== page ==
UPDATE 1-Mediaset raises 284 mln euros from EI Towers stake sale

Fri Apr 4, 2014 4:53am EDT

(Recasts, adds broker comment, source, shares)

MILAN, April 4 (Reuters) - Italian broadcaster Mediaset has raised 284 million euros ($390 million) from the sale of a minority stake in its EI Towers unit, in a move that could help it fund the purchase of lucrative soccer rights to boost its core business.

Mediaset, controlled by former Italian prime minister Silvio Berlusconi, said in a statement on Friday it had placed 25 percent of the shares in EI Towers at 40.15 euros each, a discount of almost 6 percent to Thursday's closing price.

Mediaset previously held 65 percent of the company through its subsidiary Elettronica Industriale.

Brokerage ICBPI said the deal could generate a capital gain for Mediaset of between 160 million euros and 180 million. "The increase in financial flexibility could be linked to the imminent tender bid for the TV rights to (Italy's) Serie A 2015-18 soccer season," it said.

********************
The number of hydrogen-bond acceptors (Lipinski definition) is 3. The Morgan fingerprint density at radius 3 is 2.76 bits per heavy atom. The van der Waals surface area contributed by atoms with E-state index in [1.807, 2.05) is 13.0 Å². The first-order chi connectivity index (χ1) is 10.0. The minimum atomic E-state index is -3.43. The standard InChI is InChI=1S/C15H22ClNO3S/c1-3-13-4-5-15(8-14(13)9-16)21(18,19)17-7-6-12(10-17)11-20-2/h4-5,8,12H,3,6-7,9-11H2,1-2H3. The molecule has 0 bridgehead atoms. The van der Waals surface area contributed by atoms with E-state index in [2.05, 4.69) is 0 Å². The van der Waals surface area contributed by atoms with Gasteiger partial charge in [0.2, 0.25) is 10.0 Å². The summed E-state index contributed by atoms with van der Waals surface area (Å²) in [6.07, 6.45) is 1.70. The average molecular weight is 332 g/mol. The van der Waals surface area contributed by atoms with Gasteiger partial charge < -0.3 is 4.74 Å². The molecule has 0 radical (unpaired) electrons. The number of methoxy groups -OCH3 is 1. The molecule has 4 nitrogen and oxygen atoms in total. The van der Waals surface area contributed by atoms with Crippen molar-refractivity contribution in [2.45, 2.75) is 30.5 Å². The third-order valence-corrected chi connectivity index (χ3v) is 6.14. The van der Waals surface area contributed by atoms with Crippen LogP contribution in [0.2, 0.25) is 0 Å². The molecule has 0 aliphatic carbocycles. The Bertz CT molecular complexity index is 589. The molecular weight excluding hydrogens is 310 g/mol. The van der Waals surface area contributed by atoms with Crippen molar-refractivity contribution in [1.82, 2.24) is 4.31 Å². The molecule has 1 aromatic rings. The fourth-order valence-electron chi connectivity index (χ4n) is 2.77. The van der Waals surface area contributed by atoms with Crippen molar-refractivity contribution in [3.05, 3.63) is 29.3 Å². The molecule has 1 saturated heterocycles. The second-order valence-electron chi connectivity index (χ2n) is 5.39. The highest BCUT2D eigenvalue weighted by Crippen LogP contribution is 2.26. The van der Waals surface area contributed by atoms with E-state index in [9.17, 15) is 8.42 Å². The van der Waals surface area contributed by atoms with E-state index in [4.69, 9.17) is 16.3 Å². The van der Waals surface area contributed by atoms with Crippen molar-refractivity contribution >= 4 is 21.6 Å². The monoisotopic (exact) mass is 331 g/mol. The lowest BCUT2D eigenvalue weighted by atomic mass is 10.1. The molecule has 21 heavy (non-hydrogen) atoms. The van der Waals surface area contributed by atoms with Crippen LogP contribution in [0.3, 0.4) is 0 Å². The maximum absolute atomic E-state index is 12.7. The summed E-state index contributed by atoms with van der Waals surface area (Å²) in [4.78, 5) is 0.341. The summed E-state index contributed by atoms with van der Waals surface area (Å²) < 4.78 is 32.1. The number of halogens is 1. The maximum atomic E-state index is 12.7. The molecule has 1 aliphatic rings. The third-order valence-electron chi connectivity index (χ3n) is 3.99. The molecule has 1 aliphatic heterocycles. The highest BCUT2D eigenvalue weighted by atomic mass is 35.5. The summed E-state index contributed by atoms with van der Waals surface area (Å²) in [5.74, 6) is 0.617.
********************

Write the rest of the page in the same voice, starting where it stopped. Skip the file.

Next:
Italy's biggest TV broadcaster, which makes most of its turnover by selling advertising space, has seen its profits hit in recent years by the impact of the economic crisis on advertising.

Prospects the group could sell a stake in Italian pay-TV business Mediaset Premium faded in March when its CFO Marco Giordani said it was not studying any sale.

A financial source said a third of the EI Towers offer had been snapped up by U.S. investors, while the remainder was split between UK and Italian investors. "It's a sizable stake and the operation went very well," the source said.

The sale, conducted through an accelerated bookbuilding process, was run by Mediobanca.

At 0815 GMT, shares in Mediaset were up 1.5 percent, while EI Towers shares were down 5 percent.

Analysts estimate Mediaset could need up to 1 billion euros to secure television rights to Italy's Series A. The broadcaster has spent about 700 million euros already to buy rights for the European Champions League for 2015-2018. ($1 = 0.7291 Euros) (Reporting by Claudia Cristoferi, Stephen Jewkes and Isla Binnie; Editing by David Holmes)

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